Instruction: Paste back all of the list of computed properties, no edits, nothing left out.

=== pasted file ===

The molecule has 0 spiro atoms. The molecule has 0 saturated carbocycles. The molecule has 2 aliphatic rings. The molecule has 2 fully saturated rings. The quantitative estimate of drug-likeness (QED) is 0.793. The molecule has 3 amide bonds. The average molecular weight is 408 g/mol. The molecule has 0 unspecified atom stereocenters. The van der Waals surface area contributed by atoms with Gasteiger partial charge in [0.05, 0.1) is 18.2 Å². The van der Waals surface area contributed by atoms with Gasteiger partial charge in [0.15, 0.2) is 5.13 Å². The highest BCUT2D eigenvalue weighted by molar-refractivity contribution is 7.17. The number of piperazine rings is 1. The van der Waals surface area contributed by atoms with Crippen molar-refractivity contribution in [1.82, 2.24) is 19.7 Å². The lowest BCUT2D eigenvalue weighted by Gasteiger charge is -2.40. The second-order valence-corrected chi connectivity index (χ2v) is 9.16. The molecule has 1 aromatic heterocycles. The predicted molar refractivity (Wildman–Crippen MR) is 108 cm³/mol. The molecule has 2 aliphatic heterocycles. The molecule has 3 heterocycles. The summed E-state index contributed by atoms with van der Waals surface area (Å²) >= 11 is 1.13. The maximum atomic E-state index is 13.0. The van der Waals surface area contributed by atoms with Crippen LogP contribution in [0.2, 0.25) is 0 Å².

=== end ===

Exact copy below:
The molecule has 0 spiro atoms. The molecule has 0 saturated carbocycles. The molecule has 2 aliphatic rings. The molecule has 2 fully saturated rings. The quantitative estimate of drug-likeness (QED) is 0.793. The molecule has 3 amide bonds. The average molecular weight is 408 g/mol. The molecule has 0 unspecified atom stereocenters. The van der Waals surface area contributed by atoms with Gasteiger partial charge in [0.05, 0.1) is 18.2 Å². The van der Waals surface area contributed by atoms with Gasteiger partial charge in [0.15, 0.2) is 5.13 Å². The highest BCUT2D eigenvalue weighted by molar-refractivity contribution is 7.17. The number of piperazine rings is 1. The van der Waals surface area contributed by atoms with Crippen molar-refractivity contribution in [1.82, 2.24) is 19.7 Å². The lowest BCUT2D eigenvalue weighted by Gasteiger charge is -2.40. The second-order valence-corrected chi connectivity index (χ2v) is 9.16. The molecule has 1 aromatic heterocycles. The predicted molar refractivity (Wildman–Crippen MR) is 108 cm³/mol. The molecule has 2 aliphatic heterocycles. The molecule has 3 heterocycles. The summed E-state index contributed by atoms with van der Waals surface area (Å²) >= 11 is 1.13. The maximum atomic E-state index is 13.0. The van der Waals surface area contributed by atoms with Crippen LogP contribution in [0.2, 0.25) is 0 Å².